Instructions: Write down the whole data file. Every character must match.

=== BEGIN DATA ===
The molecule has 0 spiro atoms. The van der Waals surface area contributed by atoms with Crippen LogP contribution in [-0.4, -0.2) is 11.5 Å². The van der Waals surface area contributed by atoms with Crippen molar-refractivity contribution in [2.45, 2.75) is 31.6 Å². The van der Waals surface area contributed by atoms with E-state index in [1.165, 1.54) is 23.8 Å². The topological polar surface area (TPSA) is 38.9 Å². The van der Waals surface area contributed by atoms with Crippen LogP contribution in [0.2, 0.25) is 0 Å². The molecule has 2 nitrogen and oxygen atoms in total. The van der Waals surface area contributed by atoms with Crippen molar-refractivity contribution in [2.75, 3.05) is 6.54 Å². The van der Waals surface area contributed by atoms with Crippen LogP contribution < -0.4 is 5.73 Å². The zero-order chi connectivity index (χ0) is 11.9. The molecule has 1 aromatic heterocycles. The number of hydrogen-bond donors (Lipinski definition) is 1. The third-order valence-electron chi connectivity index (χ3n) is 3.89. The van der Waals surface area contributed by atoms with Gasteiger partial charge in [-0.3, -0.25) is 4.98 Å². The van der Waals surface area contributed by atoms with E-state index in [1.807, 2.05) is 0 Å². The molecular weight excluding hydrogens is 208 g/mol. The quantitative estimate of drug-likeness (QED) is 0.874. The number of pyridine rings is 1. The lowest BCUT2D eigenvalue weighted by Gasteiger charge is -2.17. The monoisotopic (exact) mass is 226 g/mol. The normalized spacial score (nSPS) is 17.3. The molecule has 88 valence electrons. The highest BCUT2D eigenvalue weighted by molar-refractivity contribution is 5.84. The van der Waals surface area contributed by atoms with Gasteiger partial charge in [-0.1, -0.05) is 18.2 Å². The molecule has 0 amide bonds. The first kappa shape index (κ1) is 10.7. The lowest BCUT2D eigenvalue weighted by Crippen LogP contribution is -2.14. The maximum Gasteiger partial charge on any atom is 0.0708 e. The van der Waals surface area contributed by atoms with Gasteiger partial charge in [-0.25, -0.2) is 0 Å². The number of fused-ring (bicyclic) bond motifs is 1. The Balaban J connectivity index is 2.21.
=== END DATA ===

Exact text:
The molecule has 0 spiro atoms. The van der Waals surface area contributed by atoms with Crippen LogP contribution in [-0.4, -0.2) is 11.5 Å². The van der Waals surface area contributed by atoms with Crippen molar-refractivity contribution in [2.45, 2.75) is 31.6 Å². The van der Waals surface area contributed by atoms with E-state index in [1.165, 1.54) is 23.8 Å². The topological polar surface area (TPSA) is 38.9 Å². The van der Waals surface area contributed by atoms with Crippen LogP contribution in [0.2, 0.25) is 0 Å². The molecule has 2 nitrogen and oxygen atoms in total. The van der Waals surface area contributed by atoms with Crippen molar-refractivity contribution in [2.75, 3.05) is 6.54 Å². The van der Waals surface area contributed by atoms with Crippen LogP contribution < -0.4 is 5.73 Å². The zero-order chi connectivity index (χ0) is 11.9. The molecule has 1 aromatic heterocycles. The number of hydrogen-bond donors (Lipinski definition) is 1. The third-order valence-electron chi connectivity index (χ3n) is 3.89. The van der Waals surface area contributed by atoms with Gasteiger partial charge in [-0.3, -0.25) is 4.98 Å². The van der Waals surface area contributed by atoms with E-state index in [1.807, 2.05) is 0 Å². The molecular weight excluding hydrogens is 208 g/mol. The quantitative estimate of drug-likeness (QED) is 0.874. The number of pyridine rings is 1. The lowest BCUT2D eigenvalue weighted by Gasteiger charge is -2.17. The monoisotopic (exact) mass is 226 g/mol. The normalized spacial score (nSPS) is 17.3. The molecule has 88 valence electrons. The highest BCUT2D eigenvalue weighted by molar-refractivity contribution is 5.84. The van der Waals surface area contributed by atoms with Gasteiger partial charge in [-0.1, -0.05) is 18.2 Å². The molecule has 0 amide bonds. The first kappa shape index (κ1) is 10.7. The lowest BCUT2D eigenvalue weighted by Crippen LogP contribution is -2.14. The maximum Gasteiger partial charge on any atom is 0.0708 e. The van der Waals surface area contributed by atoms with Gasteiger partial charge in [-0.25, -0.2) is 0 Å². The number of fused-ring (bicyclic) bond motifs is 1. The Balaban J connectivity index is 2.21.